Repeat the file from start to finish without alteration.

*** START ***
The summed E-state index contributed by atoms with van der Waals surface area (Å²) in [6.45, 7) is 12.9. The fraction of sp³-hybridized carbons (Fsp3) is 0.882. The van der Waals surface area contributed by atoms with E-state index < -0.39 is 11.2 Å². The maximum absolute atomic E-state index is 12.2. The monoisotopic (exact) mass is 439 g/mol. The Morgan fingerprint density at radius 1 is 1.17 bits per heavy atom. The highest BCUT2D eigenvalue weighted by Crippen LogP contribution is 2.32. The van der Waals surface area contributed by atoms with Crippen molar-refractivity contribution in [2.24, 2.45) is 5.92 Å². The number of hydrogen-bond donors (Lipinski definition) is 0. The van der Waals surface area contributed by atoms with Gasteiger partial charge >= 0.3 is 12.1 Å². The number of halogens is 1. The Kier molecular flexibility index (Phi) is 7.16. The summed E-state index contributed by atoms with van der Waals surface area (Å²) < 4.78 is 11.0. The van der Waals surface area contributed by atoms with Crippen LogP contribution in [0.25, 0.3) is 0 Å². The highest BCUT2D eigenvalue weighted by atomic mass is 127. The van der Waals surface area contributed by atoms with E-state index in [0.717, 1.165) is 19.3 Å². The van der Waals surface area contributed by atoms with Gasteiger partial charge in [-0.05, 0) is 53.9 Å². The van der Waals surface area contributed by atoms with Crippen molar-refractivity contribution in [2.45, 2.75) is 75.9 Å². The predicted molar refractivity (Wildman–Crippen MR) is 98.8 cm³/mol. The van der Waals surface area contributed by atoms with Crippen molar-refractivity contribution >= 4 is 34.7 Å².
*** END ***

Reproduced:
The summed E-state index contributed by atoms with van der Waals surface area (Å²) in [6.45, 7) is 12.9. The fraction of sp³-hybridized carbons (Fsp3) is 0.882. The van der Waals surface area contributed by atoms with E-state index < -0.39 is 11.2 Å². The maximum absolute atomic E-state index is 12.2. The monoisotopic (exact) mass is 439 g/mol. The Morgan fingerprint density at radius 1 is 1.17 bits per heavy atom. The highest BCUT2D eigenvalue weighted by Crippen LogP contribution is 2.32. The van der Waals surface area contributed by atoms with Crippen molar-refractivity contribution in [2.24, 2.45) is 5.92 Å². The number of hydrogen-bond donors (Lipinski definition) is 0. The van der Waals surface area contributed by atoms with Gasteiger partial charge >= 0.3 is 12.1 Å². The number of halogens is 1. The Kier molecular flexibility index (Phi) is 7.16. The summed E-state index contributed by atoms with van der Waals surface area (Å²) < 4.78 is 11.0. The van der Waals surface area contributed by atoms with Crippen LogP contribution in [0.25, 0.3) is 0 Å². The highest BCUT2D eigenvalue weighted by atomic mass is 127. The van der Waals surface area contributed by atoms with E-state index in [0.717, 1.165) is 19.3 Å². The van der Waals surface area contributed by atoms with Gasteiger partial charge in [-0.05, 0) is 53.9 Å². The van der Waals surface area contributed by atoms with Crippen molar-refractivity contribution in [2.45, 2.75) is 75.9 Å². The predicted molar refractivity (Wildman–Crippen MR) is 98.8 cm³/mol. The van der Waals surface area contributed by atoms with Crippen molar-refractivity contribution >= 4 is 34.7 Å².